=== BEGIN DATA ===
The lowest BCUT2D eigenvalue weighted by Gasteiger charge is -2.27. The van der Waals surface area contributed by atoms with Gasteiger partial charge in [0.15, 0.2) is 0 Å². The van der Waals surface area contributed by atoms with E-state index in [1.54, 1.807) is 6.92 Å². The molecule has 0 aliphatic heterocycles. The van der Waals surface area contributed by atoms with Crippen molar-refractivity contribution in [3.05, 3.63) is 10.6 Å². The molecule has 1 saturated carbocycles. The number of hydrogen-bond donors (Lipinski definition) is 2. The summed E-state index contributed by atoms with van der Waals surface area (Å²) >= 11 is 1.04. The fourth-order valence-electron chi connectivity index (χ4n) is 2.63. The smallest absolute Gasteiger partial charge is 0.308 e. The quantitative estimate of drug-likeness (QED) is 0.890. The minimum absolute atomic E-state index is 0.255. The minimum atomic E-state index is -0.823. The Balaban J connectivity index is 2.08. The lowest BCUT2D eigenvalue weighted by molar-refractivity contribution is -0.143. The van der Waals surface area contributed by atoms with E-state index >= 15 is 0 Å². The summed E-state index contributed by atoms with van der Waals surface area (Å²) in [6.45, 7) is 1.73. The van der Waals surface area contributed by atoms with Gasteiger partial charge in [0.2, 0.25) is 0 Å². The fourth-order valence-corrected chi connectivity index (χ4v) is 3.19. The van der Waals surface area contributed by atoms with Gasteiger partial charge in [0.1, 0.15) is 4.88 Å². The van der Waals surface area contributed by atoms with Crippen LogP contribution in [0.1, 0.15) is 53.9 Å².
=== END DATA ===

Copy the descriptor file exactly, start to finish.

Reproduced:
The lowest BCUT2D eigenvalue weighted by Gasteiger charge is -2.27. The van der Waals surface area contributed by atoms with Gasteiger partial charge in [0.15, 0.2) is 0 Å². The van der Waals surface area contributed by atoms with E-state index in [1.54, 1.807) is 6.92 Å². The molecule has 0 aliphatic heterocycles. The van der Waals surface area contributed by atoms with Crippen molar-refractivity contribution in [3.05, 3.63) is 10.6 Å². The molecule has 1 saturated carbocycles. The number of hydrogen-bond donors (Lipinski definition) is 2. The summed E-state index contributed by atoms with van der Waals surface area (Å²) >= 11 is 1.04. The fourth-order valence-electron chi connectivity index (χ4n) is 2.63. The smallest absolute Gasteiger partial charge is 0.308 e. The quantitative estimate of drug-likeness (QED) is 0.890. The minimum absolute atomic E-state index is 0.255. The minimum atomic E-state index is -0.823. The Balaban J connectivity index is 2.08. The lowest BCUT2D eigenvalue weighted by molar-refractivity contribution is -0.143. The van der Waals surface area contributed by atoms with E-state index >= 15 is 0 Å². The summed E-state index contributed by atoms with van der Waals surface area (Å²) in [6.45, 7) is 1.73. The van der Waals surface area contributed by atoms with Gasteiger partial charge in [0.2, 0.25) is 0 Å². The fourth-order valence-corrected chi connectivity index (χ4v) is 3.19. The van der Waals surface area contributed by atoms with Gasteiger partial charge in [0.1, 0.15) is 4.88 Å². The van der Waals surface area contributed by atoms with Crippen LogP contribution in [0.1, 0.15) is 53.9 Å².